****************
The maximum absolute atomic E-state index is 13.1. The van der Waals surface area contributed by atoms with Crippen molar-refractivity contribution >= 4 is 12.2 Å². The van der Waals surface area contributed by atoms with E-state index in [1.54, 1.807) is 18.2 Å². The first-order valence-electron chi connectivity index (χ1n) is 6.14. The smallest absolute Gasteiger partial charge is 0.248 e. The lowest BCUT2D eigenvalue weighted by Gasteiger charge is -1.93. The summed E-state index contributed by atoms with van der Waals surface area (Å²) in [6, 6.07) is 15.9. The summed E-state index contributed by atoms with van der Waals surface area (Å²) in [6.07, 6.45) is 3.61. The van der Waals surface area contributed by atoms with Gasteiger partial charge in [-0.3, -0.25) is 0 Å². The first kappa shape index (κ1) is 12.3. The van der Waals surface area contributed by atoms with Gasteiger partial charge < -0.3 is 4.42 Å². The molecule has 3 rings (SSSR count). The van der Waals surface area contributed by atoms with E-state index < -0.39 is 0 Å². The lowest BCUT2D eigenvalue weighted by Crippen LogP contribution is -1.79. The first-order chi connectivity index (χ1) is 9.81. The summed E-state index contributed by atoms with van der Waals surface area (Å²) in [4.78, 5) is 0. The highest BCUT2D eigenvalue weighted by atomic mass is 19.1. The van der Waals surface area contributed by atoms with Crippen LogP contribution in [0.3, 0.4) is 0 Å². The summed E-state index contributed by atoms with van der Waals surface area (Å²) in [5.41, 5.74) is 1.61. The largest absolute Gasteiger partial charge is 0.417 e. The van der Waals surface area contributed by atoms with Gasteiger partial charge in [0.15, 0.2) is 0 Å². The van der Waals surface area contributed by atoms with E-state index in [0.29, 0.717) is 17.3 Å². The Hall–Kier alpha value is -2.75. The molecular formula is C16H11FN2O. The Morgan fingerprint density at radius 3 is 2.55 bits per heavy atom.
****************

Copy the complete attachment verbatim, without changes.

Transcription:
The maximum absolute atomic E-state index is 13.1. The van der Waals surface area contributed by atoms with Crippen molar-refractivity contribution >= 4 is 12.2 Å². The van der Waals surface area contributed by atoms with E-state index in [1.54, 1.807) is 18.2 Å². The first-order valence-electron chi connectivity index (χ1n) is 6.14. The smallest absolute Gasteiger partial charge is 0.248 e. The lowest BCUT2D eigenvalue weighted by Gasteiger charge is -1.93. The summed E-state index contributed by atoms with van der Waals surface area (Å²) in [6, 6.07) is 15.9. The summed E-state index contributed by atoms with van der Waals surface area (Å²) in [6.07, 6.45) is 3.61. The van der Waals surface area contributed by atoms with Gasteiger partial charge in [-0.3, -0.25) is 0 Å². The first kappa shape index (κ1) is 12.3. The van der Waals surface area contributed by atoms with Gasteiger partial charge < -0.3 is 4.42 Å². The molecule has 3 rings (SSSR count). The van der Waals surface area contributed by atoms with E-state index < -0.39 is 0 Å². The lowest BCUT2D eigenvalue weighted by Crippen LogP contribution is -1.79. The first-order chi connectivity index (χ1) is 9.81. The summed E-state index contributed by atoms with van der Waals surface area (Å²) in [4.78, 5) is 0. The highest BCUT2D eigenvalue weighted by atomic mass is 19.1. The van der Waals surface area contributed by atoms with Crippen LogP contribution in [0.3, 0.4) is 0 Å². The summed E-state index contributed by atoms with van der Waals surface area (Å²) in [5.41, 5.74) is 1.61. The largest absolute Gasteiger partial charge is 0.417 e. The van der Waals surface area contributed by atoms with Gasteiger partial charge in [0.15, 0.2) is 0 Å². The van der Waals surface area contributed by atoms with E-state index in [0.29, 0.717) is 17.3 Å². The Hall–Kier alpha value is -2.75. The molecular formula is C16H11FN2O. The Morgan fingerprint density at radius 3 is 2.55 bits per heavy atom.